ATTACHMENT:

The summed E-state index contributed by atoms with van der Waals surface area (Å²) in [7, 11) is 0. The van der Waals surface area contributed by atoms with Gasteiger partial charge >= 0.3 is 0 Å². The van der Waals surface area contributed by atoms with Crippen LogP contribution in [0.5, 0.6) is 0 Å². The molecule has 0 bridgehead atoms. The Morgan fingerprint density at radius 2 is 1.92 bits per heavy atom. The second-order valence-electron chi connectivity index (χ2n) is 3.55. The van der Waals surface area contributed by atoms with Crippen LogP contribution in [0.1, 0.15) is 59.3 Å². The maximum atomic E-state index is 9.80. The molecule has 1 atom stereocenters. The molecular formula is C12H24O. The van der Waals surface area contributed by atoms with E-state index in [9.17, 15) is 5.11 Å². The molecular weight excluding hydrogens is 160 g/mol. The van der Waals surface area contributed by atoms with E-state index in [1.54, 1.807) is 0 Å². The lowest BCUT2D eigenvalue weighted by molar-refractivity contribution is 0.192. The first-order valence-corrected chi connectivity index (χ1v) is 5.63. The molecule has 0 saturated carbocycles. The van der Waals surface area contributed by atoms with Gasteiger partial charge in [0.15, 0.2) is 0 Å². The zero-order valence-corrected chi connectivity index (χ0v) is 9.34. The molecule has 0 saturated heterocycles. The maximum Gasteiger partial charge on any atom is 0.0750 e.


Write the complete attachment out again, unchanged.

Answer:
The summed E-state index contributed by atoms with van der Waals surface area (Å²) in [7, 11) is 0. The van der Waals surface area contributed by atoms with Gasteiger partial charge >= 0.3 is 0 Å². The van der Waals surface area contributed by atoms with Crippen LogP contribution in [0.5, 0.6) is 0 Å². The molecule has 0 bridgehead atoms. The Morgan fingerprint density at radius 2 is 1.92 bits per heavy atom. The second-order valence-electron chi connectivity index (χ2n) is 3.55. The van der Waals surface area contributed by atoms with Crippen LogP contribution in [0.1, 0.15) is 59.3 Å². The maximum atomic E-state index is 9.80. The molecule has 1 atom stereocenters. The molecular formula is C12H24O. The van der Waals surface area contributed by atoms with E-state index in [9.17, 15) is 5.11 Å². The molecular weight excluding hydrogens is 160 g/mol. The van der Waals surface area contributed by atoms with E-state index in [1.54, 1.807) is 0 Å². The lowest BCUT2D eigenvalue weighted by molar-refractivity contribution is 0.192. The first-order valence-corrected chi connectivity index (χ1v) is 5.63. The molecule has 0 saturated carbocycles. The van der Waals surface area contributed by atoms with Gasteiger partial charge in [0.15, 0.2) is 0 Å². The zero-order valence-corrected chi connectivity index (χ0v) is 9.34. The molecule has 0 saturated heterocycles. The maximum Gasteiger partial charge on any atom is 0.0750 e.